Rachel goes on to detail her own marriage, arranged by her father when she was eighteen, making her much luckier than some of her younger sisters or some of Jeffs’ own brides, who married as young as 12. Rachel wed on the same day, at the same ceremony as her sister Becky, and here’s what their pedophile father told them shortly before their marriages:
Just before we knelt for family prayer Father said, “Rachel and Becky, I want you to know that if I could marry you I would. That is how special you are to me. If you weren’t my daughters, you would be my wives.”
I’m very grateful that I am your daughter.
Luckily for her sanity, I suppose, Rachel gets along well with her husband, although there’s plenty of the typical sister wife drama that Carolyn Jessop describes in Escape, proving that their “plural marriage” system doesn’t work as well as they say it does. But Rachel becomes increasingly horrified at other practices and abuses within the community, including her father taking ever younger wives and his eventual life on the lam as he tries to outrun the Feds, while still performing a Machiavellian manipulation of his followers’ lives, homes, and families.
He shuffles them constantly from house to house, compound to compound, state to state, uprooting and separating families, banishing parents from their children for minor or imagined transgressions that he says Jesus told him about. Rachel notices that Jesus only seems to tell him about transgressions that were also witnessed and tattled to him by others in the community. Convenient.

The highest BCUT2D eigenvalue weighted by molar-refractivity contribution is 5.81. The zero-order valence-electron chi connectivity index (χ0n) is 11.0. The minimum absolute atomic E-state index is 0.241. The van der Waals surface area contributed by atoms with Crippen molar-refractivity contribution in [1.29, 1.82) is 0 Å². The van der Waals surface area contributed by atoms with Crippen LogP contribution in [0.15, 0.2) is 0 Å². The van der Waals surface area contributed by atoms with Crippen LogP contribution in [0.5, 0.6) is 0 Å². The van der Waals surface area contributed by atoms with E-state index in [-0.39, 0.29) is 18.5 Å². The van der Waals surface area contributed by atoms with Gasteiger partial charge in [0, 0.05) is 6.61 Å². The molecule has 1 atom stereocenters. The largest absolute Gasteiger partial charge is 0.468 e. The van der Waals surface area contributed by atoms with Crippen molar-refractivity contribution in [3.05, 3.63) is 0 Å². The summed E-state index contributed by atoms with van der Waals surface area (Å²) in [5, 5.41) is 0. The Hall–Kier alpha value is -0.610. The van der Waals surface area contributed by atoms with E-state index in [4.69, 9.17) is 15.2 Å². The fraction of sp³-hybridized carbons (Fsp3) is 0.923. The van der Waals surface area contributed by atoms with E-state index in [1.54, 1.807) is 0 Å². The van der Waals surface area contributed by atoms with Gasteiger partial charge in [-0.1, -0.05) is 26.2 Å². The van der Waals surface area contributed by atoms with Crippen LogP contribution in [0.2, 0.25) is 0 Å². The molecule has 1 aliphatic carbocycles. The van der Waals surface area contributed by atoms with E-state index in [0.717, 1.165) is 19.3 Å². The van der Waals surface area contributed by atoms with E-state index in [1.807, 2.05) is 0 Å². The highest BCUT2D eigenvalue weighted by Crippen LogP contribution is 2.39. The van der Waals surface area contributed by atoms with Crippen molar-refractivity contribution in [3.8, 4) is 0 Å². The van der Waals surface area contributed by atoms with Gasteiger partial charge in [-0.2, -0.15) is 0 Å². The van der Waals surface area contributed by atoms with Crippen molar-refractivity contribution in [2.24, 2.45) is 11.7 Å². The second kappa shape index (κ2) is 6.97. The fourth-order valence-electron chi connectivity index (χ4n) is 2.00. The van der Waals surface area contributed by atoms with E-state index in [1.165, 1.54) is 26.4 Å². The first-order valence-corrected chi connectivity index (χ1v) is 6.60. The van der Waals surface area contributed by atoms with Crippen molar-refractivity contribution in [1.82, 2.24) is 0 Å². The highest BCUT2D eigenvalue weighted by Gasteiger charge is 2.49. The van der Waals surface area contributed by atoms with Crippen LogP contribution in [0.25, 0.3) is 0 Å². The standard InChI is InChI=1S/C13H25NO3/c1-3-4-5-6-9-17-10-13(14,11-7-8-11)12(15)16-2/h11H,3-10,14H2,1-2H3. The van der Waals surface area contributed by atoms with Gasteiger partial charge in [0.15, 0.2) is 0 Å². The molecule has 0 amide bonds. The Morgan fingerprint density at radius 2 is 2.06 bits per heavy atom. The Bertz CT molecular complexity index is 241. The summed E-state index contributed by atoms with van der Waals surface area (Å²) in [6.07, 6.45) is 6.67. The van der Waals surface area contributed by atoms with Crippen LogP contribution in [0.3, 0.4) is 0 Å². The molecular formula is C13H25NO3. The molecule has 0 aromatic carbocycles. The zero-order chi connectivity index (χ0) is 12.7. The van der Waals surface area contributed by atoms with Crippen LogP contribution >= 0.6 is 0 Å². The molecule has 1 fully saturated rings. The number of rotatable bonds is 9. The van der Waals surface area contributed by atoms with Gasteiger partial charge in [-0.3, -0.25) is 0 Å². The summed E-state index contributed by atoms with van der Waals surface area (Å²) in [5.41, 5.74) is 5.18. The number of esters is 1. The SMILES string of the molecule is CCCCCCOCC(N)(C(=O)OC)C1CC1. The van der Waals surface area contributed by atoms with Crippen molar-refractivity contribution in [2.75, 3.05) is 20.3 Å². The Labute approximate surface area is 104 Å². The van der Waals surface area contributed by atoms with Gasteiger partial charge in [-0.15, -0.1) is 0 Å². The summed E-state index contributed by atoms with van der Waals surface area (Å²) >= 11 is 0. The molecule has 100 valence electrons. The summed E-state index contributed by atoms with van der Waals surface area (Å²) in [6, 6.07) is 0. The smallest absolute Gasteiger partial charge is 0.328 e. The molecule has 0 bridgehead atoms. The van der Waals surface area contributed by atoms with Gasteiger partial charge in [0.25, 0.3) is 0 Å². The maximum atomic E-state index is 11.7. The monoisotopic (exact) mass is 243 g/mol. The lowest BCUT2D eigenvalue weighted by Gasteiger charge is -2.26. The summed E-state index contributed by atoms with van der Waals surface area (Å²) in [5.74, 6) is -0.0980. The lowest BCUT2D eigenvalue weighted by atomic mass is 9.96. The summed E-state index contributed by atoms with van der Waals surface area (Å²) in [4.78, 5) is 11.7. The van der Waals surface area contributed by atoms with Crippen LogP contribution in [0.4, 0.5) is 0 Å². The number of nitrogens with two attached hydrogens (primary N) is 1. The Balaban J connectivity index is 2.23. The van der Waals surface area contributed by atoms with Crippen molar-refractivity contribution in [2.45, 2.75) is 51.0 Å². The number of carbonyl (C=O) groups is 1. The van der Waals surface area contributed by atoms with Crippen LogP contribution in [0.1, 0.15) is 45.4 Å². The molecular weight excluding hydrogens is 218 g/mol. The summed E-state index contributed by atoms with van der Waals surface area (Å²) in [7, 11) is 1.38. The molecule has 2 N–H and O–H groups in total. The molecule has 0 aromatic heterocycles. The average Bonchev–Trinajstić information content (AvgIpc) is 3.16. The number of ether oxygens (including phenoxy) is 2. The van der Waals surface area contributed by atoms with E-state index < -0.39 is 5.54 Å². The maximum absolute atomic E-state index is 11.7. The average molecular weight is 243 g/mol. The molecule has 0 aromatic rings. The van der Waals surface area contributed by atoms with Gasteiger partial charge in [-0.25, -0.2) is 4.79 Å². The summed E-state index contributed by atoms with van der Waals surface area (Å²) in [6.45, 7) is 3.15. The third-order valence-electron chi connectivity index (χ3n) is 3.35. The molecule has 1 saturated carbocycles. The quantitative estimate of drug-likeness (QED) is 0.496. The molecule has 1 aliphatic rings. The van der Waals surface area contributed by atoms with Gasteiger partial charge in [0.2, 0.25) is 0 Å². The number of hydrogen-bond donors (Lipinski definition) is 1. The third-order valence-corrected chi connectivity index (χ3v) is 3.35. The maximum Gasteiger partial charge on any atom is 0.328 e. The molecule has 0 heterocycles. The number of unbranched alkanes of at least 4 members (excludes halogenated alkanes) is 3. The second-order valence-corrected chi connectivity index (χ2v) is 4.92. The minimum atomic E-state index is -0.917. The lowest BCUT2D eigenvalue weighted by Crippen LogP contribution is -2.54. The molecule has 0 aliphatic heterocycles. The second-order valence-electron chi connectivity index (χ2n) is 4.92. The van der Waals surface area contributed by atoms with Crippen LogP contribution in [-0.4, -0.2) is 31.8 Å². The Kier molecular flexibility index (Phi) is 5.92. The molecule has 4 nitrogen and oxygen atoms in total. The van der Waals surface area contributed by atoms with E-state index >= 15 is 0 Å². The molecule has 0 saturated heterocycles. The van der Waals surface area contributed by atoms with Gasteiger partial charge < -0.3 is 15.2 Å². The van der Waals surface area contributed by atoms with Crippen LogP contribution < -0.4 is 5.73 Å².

As she becomes disillusioned, and particularly following his ordered separation from her five children, she began entertaining ideas of escape. After contacting family members outside the FLDS, she manages to get out, and the book ends shortly after she’s beginning a life in the outside (“Gentile”) world. I would’ve liked to read more about her adjustments, but beyond mentioning her new relationship with another ex-FLDS member, there’s not much from this period. She’s been out two years, so it’s very new.
It almost doesn’t feel fair to criticize this because I can’t imagine how hard it was to write, let alone live it. But I couldn’t completely enjoy the book because the writing and structure weren’t as strong as they should’ve been. It’s not credited as having a ghostwriter, and as much as I admire Rachel and what she’s accomplished against towering odds, followed by baring her most traumatic moments like this, it deserved a supporting writer to punch up the prose.